Our ride back is thankfully uneventful, and we arrive at our AirBNB with just enough time to shower and relax for a few minutes before heading back out yet again. (There’s a reason I never want to spend an exorbitant amount of money on lodging when we travel–we’re never there!)
Our reservation tonight is at El del Frente. When we arrive, we are immediately led to our table in the main dining area. (There is a party on the restaurant’s outdoor terrace tonight, but I prefer to relax inside anyway–the mosquitos in Havana are sometimes surprisingly voracious.) The restaurant’s decor is eclectic, with everything from London-themed items to a picture of Sopranos actor James Gandolfine. The thing I care most about, though, is that it feels hygienic. Everything about the restaurant from the white walls to the bartender I observe using tongs for everything he comes into contact with (drink garnishes, straws, etc.) screams clean.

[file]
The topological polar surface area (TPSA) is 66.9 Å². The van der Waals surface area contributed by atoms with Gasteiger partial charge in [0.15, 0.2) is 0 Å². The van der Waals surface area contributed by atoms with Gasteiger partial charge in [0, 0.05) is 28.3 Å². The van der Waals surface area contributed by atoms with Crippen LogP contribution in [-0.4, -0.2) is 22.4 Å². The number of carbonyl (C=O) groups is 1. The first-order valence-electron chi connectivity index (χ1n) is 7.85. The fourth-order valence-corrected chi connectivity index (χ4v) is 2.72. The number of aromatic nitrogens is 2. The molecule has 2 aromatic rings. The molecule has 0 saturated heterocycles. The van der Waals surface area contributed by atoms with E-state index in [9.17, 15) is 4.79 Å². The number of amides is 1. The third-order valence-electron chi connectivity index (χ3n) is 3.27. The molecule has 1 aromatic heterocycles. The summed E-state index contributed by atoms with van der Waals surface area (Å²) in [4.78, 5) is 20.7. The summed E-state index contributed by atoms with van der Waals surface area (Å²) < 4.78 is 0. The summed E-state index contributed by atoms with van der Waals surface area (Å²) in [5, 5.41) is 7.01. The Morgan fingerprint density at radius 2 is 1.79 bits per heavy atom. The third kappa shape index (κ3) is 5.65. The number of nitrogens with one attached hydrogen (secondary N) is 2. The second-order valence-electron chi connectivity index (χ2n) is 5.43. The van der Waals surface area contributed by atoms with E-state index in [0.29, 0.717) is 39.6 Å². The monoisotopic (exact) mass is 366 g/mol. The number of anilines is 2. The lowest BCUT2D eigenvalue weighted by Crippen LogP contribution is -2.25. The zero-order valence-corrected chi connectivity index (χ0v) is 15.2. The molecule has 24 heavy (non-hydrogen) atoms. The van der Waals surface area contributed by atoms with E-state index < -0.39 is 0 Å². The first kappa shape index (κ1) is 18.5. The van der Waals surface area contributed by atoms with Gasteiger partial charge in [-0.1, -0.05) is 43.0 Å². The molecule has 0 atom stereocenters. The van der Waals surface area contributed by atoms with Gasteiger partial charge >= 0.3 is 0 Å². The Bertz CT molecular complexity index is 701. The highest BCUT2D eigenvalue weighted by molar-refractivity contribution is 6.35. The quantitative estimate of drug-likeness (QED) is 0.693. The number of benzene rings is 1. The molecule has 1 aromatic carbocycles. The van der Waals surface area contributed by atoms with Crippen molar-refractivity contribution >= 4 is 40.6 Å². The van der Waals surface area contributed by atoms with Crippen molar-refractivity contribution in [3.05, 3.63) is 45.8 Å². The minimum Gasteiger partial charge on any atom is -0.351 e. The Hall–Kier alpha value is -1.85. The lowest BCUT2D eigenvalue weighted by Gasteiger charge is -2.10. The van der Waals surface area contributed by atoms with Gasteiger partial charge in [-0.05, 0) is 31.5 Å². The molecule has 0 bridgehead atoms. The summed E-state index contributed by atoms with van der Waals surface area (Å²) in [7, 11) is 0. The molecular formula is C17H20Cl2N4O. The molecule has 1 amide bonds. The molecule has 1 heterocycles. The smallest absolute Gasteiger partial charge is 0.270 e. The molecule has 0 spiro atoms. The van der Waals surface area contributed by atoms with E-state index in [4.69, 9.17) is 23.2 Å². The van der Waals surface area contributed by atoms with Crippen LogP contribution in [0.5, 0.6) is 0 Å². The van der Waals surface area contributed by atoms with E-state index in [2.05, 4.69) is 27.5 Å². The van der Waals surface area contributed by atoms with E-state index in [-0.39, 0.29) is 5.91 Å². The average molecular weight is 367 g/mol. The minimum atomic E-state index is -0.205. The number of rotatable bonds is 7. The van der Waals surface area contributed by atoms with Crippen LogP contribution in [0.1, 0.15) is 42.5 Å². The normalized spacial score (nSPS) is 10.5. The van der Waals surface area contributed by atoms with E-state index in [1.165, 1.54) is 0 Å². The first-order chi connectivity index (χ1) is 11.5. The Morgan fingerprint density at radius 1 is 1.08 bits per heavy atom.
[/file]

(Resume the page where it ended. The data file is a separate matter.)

For dinner, we order the empanadas and croquettes to start, followed by a lobster entree and a tacos entree. To drink, we each get a mojito with mango. The drinks come in large mason jars with fresh fruit and mint. They’re awesome! Our appetizers arrive quickly, and they’re both quite good, as well. The lobster is succulent and comes with grilled veggies and plantain chips on the side. The tacos come three ways (crab, pork, and chicken), and we each have to taste everything. This turns out to be my favorite restaurant in Havana while we are here.
Once we’ve devoured our food, we decide to share the flan for dessert. My husband loves flan, and he declares this is one of the best he’s ever tasted. When the waitress brings the check, she also gives me a beautiful tropical flower. It’s a nice gesture that I observe the restaurant follows for all of their female patrons. However, we have plans for after dinner, so I leave it to be presented to someone who can take it home to enjoy it.